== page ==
Going on-camera for the first time is a bit like going to the dentist; you just need to be mentally prepared and in good hands. The rest is easy; sit back, relax and breathe. This blog post will give you my best tips after spending years in front of the camera as an on-screen host and off screen as a producer and director. These 8 tips are very general, so they’d work if you’re doing a sit-down interview or some basic acting for your next business video.
Table of Contents
1. Confide in the Director or Producer
Butterflies, a high heart rate, a slight bit of anxiety (or all these together) are completely normal. Even professional video production company presenters and celebrities who do camera work often are hit with a bit of worry beforehand. Be sure to let the director or producer know. They will comfort you and make you feel more confident. Sometimes we need to get our vulnerabilities off our chest, and instantly the whole thing will seem lighter.
2. The Benefits of Re-Takes
Rest easy by knowing we can always do re-takes. That means if you mess up a line (which is natural) or perhaps said something you shouldn’t have, we can always roll the camera again. Good producers and directors will not rush to get quick results during an interview or take. They understand deeply that it’s a process to warm up, open up and shine.
3. Comfortable Attire
Wear comfortable clothes! Don’t overdo your wardrobe choice by picking items that are too tight, too stiff, revealing, or just not you. You will feel much more relaxed if you dress in your normal day-to-day business attire. The same goes for shoes, hair and make-up. Wear pieces that compliment you and feel natural.
4. A Little Bit of Prep Is Good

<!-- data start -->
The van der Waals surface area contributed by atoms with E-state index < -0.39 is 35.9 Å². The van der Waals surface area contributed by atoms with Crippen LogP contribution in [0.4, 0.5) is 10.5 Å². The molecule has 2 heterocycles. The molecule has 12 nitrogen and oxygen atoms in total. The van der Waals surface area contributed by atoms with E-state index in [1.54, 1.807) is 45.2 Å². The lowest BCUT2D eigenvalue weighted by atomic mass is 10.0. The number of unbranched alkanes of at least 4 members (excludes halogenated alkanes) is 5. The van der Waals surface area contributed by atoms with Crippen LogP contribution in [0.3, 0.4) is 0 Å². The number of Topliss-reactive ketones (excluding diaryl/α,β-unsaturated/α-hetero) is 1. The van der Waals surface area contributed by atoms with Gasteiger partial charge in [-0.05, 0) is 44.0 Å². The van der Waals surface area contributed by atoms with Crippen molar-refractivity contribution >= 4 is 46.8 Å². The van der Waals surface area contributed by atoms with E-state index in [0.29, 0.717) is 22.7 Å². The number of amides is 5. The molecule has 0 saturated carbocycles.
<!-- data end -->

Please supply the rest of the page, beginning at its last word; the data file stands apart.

Prepare interview answers in advance and bring them to set. Whether you are talking about your business or a product or service, it’s key to have some content prepped in advance. Establish with your producer or director in advance what you will be covering. Then get brainstorming and write the answers into a couple of simple sentences. The key with corporate video interviews is to be brief. We’re not writing a research paper; just a few ideas will do the job.
5. Not Everything Needs To Be Perfect
Don’t worry too much about having all your answers perfectly prepared; there will be time for adlib. In the latter part of the interview, we can build on what we’ve already covered or add new ideas; there is flexibility. Through the collaboration process, we will seamlessly work together to get all the right content. If we realise we’ve forgotten a point or would really like to add something, we can always bring our audio recorder into your office and get the soundbits that way.
6. Talking To a Friend
The producer or director will most likely ask you to look at them rather than looking at the camera when you talk during the interview. Embrace their energy and imagine you’re talking to an old friend. This will instantly make you feel relaxed, and it will feel more authentic when viewers watch it. You don’t need to have a perfect on-screen persona or skills; just be yourself.
7. Posture Is Key
Good posture is important not only in life but also when you are presenting yourself on camera. Be sure to sit up nice and straight, a little more than you usually would. Also, feel free to smile and use your natural body language when speaking. For example, if you’re a “hands” person, use your hands.
8. Practice Can Help
Do some practice at home? If you’ve got a phone or a camera with a video function, ask your friend or family member to record you. Run over some of your interview answers. Analyse how you talk or what your body language looks like. Can anything be improved? If so, make small changes. But try not to overthink it or be too critical, have a little fun.
If you are interested in video production in Sydney, please contact our producer on 1300 855 218. Thank you very much for reading our latest blog post: First Time Performing on Camera? Read Our 8 Tips!